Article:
AN: Yes certainly. Obviously things never happen in a vacuum. You can go back as far as Alamgir, with his Elvis-inspired sound, or Nazia and Zoheb Hassan, with their distinctive 80s disco-pop music, they were responding (and adapting) to the cultural environment that existed at the time. Talaash and Junoon’s first album were both responses to the era they were released in. Junoon brought in their own bold, politically vocal and later, sufi-rock sound, something markedly different from the Vital Signs music – which is what Salman Ahmed was pushing for after he pulled out from Vital Signs. Vital Signs went for a more pop-friendly, occasionally brooding sound during their initial years, which was where they drew their inspiration. But Hum Tum was them responding to certain artistic burdens they faced at that point – the demands for hits and need to make money. More than art, it was about their struggles as a band.
Mooroo’s album is reacting primarily to his own life experiences. So if albums are conversations, his work shows us what he was conversing with. Ultimately, as an artist I think a lot of it is about having something to express and then giving it your own distinct voice. That is where you start. Once you get past that then you have to figure out what you want to do with it – pursue fame, virality or an indie band status.
In Pakistan, the options are limited. There are just a lot of gaps to fill so most artists will not have it very straight forward. What could they do? Get featured in Coke Studio or sing for a movie perhaps – that is also a fairly recent and limited opportunity given our nascent film industry.
QR: Where do you think Patari’s Tabeer stands in this sea of avenues?
AN: Tabeer is certainly a place to start. But while these new artists get to venture into the mainstream music world, you have to realize, this is not something ‘jis se rozee roti poori ho jayegi’. Abid Brohi for instance became a viral sensation right after the release of the Sibbi Song. He was called on several morning shows, news channels and entertainment programs. But that is not putting any money in the pockets is it? Maybe he will eventually do a brand activation or two, but it’s all on a relatively small scale.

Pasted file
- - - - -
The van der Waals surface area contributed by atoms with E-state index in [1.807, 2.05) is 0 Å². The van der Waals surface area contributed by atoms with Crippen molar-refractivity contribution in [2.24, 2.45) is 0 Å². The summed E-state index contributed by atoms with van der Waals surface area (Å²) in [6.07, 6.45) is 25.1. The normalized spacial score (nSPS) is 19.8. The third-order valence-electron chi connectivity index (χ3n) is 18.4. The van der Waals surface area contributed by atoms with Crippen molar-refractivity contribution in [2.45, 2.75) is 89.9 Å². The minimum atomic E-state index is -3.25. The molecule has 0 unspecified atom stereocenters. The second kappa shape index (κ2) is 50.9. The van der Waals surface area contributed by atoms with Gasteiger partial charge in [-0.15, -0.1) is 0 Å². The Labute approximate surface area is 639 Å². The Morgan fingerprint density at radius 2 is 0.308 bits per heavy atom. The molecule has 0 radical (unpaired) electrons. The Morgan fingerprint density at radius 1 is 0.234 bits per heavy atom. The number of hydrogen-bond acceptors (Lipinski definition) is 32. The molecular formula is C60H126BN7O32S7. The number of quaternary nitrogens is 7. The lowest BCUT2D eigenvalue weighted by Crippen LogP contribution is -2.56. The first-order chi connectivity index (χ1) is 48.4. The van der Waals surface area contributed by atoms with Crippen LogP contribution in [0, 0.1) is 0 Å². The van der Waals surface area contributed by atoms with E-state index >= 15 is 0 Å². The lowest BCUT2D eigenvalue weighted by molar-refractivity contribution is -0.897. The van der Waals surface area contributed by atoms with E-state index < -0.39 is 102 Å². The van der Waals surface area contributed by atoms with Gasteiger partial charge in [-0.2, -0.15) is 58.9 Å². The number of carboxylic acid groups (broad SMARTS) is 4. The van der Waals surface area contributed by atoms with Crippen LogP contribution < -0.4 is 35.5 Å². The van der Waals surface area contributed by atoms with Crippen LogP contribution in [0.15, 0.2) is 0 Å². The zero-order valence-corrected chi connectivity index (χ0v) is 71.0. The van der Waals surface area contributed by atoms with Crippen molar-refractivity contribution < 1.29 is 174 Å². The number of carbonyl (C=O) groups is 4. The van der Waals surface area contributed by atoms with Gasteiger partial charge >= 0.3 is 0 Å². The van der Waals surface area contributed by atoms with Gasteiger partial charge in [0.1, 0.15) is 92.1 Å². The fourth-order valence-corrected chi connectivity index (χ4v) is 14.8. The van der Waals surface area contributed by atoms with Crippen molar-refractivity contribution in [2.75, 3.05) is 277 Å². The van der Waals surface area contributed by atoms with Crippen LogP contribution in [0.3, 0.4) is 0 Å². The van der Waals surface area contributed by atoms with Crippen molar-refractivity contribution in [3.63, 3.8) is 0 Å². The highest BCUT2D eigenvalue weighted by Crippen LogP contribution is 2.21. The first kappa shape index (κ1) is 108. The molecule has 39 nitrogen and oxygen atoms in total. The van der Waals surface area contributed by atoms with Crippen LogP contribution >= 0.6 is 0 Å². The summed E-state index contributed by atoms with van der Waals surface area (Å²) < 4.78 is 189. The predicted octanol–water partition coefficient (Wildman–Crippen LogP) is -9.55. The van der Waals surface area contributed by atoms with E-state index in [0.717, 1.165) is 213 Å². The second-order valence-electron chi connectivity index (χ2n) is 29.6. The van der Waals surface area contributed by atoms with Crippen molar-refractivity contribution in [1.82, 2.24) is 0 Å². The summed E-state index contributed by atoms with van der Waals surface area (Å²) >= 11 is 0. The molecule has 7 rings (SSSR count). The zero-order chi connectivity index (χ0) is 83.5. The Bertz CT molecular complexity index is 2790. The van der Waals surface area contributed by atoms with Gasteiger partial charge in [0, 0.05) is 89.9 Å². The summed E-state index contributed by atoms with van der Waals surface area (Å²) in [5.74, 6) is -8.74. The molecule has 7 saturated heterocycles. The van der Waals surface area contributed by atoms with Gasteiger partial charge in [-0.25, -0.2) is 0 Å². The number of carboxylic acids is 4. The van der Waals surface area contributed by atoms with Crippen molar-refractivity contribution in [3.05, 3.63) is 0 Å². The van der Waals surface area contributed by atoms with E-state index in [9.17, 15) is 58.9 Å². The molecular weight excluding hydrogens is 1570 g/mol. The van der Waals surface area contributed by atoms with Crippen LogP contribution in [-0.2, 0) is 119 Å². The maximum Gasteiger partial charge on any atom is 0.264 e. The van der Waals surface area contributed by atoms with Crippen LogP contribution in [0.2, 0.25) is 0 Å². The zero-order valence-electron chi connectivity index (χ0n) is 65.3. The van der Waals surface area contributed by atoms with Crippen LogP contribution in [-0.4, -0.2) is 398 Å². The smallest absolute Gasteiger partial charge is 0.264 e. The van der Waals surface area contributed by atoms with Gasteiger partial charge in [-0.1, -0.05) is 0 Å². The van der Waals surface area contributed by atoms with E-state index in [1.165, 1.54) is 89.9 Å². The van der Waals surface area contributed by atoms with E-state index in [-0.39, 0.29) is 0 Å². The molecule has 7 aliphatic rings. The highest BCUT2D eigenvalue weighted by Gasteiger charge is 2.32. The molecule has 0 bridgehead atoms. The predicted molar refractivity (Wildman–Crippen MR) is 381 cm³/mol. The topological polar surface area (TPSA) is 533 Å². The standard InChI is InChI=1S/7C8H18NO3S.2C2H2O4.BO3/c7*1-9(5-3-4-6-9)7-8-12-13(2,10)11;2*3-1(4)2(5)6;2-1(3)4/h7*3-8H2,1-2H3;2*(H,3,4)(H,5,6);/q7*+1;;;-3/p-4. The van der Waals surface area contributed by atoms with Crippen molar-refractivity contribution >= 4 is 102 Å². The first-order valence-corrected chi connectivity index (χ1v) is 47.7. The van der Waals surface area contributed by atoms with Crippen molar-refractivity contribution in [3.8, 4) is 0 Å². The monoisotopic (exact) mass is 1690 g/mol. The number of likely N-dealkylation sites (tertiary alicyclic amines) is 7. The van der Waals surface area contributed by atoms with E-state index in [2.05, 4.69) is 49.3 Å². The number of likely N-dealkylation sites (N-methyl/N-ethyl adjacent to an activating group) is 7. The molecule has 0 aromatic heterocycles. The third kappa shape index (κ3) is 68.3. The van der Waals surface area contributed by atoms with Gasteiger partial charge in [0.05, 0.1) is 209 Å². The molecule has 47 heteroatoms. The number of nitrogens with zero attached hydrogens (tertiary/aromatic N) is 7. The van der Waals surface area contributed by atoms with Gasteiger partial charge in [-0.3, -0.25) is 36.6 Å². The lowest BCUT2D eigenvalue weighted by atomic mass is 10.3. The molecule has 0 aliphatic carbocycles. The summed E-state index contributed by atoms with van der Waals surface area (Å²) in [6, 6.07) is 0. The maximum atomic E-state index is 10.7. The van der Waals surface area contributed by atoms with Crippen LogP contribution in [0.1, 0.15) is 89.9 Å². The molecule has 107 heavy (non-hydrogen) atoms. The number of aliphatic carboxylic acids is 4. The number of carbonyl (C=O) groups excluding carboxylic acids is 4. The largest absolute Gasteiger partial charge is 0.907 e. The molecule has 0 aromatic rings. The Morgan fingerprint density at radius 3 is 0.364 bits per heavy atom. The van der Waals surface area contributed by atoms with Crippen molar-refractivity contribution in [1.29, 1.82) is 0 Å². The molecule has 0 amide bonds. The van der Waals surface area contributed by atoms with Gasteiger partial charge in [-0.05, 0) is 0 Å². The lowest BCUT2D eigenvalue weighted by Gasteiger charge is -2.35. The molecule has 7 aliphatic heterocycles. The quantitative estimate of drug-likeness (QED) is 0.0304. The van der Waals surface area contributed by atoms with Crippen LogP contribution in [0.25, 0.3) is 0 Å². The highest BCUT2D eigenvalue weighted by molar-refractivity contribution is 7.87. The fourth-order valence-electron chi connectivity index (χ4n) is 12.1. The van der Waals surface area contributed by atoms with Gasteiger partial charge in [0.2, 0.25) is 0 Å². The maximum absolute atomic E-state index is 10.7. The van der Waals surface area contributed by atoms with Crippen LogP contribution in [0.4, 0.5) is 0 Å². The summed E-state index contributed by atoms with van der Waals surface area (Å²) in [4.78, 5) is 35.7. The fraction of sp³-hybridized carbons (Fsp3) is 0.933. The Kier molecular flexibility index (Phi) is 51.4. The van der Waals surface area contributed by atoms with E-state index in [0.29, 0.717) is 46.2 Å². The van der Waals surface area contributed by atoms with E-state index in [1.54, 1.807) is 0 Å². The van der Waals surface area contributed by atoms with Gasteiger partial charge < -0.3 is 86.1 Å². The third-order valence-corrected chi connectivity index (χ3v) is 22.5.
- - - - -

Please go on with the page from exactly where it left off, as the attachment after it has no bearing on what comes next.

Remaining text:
Artists today have plenty of space to experiment with different things, so it makes things less straight forward than just putting your music out there. Virality is certainly something that a lot of artists cash in on. Social media platforms like Facebook and Snapchat helps them accomplish that. There are also various styles of storytelling to try out, like what E-sharp did. Their recent release, Bahadur Yaar Jung, takes us on a journey of a conflicted young musician in Pakistan, who goes against his parents’ wishes. His story is spread across 21 tracks in the album. This new space for innovation has brought diversity into music like never before.
It also has to do with the fact that music is now so readily available on the cloud. Previously, you just had a certain amount of information that would fit on an LP. As an artist you understood this as an unavoidable limitation and worked within its boundaries – you just had one chance to put what you created on that tape in the best possible way. Contrast this with what Kanye West did with his most recent album. Since it is streamed online, he kept changing it up till the last minute even after its release. There is no definitive product.
QR: So how does that affect the pressure on musicians?
AN: In creativity, limitations are often inspiring. Without the presence (of these limitations), you need to be very sure of what you want to do. For instance, today you can opt out of releasing an album if you don’t want to. You can just launch a single on Patari or Soundcloud. Or you could release a music video on YouTube and that alone would be enough to propel you to fame. But I think Music has now fallen prey to the ‘disintegration of Monoculture’. This is especially true for the Pakistani music industry because there is no definite mainstream. It is a relatively small space run by a few passionate people so you run into problems with sustainability. There is Coke Studio, but that is merely one platform. The challenge, if you want to stay in music alone, is to think over all the things you are willing to try. Yes, the picture may not be as bleak as it seems, but music is certainly not as culturally relevant as it used to be.